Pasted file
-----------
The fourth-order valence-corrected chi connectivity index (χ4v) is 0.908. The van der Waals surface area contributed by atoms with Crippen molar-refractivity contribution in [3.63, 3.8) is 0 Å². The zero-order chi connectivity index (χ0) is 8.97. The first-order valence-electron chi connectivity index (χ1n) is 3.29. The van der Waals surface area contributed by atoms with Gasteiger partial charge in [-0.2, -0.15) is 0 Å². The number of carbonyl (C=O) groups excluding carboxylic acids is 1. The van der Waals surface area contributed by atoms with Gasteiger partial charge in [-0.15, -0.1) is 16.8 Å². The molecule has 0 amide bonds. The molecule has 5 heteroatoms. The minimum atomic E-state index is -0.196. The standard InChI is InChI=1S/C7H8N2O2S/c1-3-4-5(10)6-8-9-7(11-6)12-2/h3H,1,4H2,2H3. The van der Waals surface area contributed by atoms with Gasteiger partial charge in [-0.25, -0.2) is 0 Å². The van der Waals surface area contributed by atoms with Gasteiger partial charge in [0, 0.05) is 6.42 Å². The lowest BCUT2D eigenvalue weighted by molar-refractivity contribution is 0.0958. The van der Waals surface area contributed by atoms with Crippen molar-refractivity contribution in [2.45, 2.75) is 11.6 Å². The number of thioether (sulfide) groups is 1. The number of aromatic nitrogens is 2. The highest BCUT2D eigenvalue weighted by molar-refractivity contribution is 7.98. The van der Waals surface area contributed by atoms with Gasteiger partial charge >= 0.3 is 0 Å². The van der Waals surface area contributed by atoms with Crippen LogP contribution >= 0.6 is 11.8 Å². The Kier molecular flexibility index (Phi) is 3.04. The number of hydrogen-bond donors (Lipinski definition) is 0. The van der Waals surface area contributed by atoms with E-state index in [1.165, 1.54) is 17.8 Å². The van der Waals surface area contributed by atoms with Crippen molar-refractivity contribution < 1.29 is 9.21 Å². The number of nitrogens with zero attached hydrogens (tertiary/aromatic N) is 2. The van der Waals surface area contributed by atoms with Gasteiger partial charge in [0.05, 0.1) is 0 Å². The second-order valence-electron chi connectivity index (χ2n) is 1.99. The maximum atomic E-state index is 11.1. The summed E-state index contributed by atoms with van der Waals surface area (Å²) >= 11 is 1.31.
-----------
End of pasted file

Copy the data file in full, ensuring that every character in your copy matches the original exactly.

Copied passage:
The fourth-order valence-corrected chi connectivity index (χ4v) is 0.908. The van der Waals surface area contributed by atoms with Crippen molar-refractivity contribution in [3.63, 3.8) is 0 Å². The zero-order chi connectivity index (χ0) is 8.97. The first-order valence-electron chi connectivity index (χ1n) is 3.29. The van der Waals surface area contributed by atoms with Gasteiger partial charge in [-0.2, -0.15) is 0 Å². The number of carbonyl (C=O) groups excluding carboxylic acids is 1. The van der Waals surface area contributed by atoms with Gasteiger partial charge in [-0.15, -0.1) is 16.8 Å². The molecule has 0 amide bonds. The molecule has 5 heteroatoms. The minimum atomic E-state index is -0.196. The standard InChI is InChI=1S/C7H8N2O2S/c1-3-4-5(10)6-8-9-7(11-6)12-2/h3H,1,4H2,2H3. The van der Waals surface area contributed by atoms with Gasteiger partial charge in [-0.25, -0.2) is 0 Å². The van der Waals surface area contributed by atoms with Gasteiger partial charge in [0, 0.05) is 6.42 Å². The lowest BCUT2D eigenvalue weighted by molar-refractivity contribution is 0.0958. The van der Waals surface area contributed by atoms with Crippen molar-refractivity contribution in [2.45, 2.75) is 11.6 Å². The number of thioether (sulfide) groups is 1. The number of aromatic nitrogens is 2. The highest BCUT2D eigenvalue weighted by molar-refractivity contribution is 7.98. The van der Waals surface area contributed by atoms with Gasteiger partial charge >= 0.3 is 0 Å². The van der Waals surface area contributed by atoms with Crippen LogP contribution >= 0.6 is 11.8 Å². The Kier molecular flexibility index (Phi) is 3.04. The number of hydrogen-bond donors (Lipinski definition) is 0. The van der Waals surface area contributed by atoms with E-state index in [1.165, 1.54) is 17.8 Å². The van der Waals surface area contributed by atoms with Crippen molar-refractivity contribution < 1.29 is 9.21 Å². The number of nitrogens with zero attached hydrogens (tertiary/aromatic N) is 2. The van der Waals surface area contributed by atoms with Gasteiger partial charge in [0.05, 0.1) is 0 Å². The second-order valence-electron chi connectivity index (χ2n) is 1.99. The maximum atomic E-state index is 11.1. The summed E-state index contributed by atoms with van der Waals surface area (Å²) >= 11 is 1.31.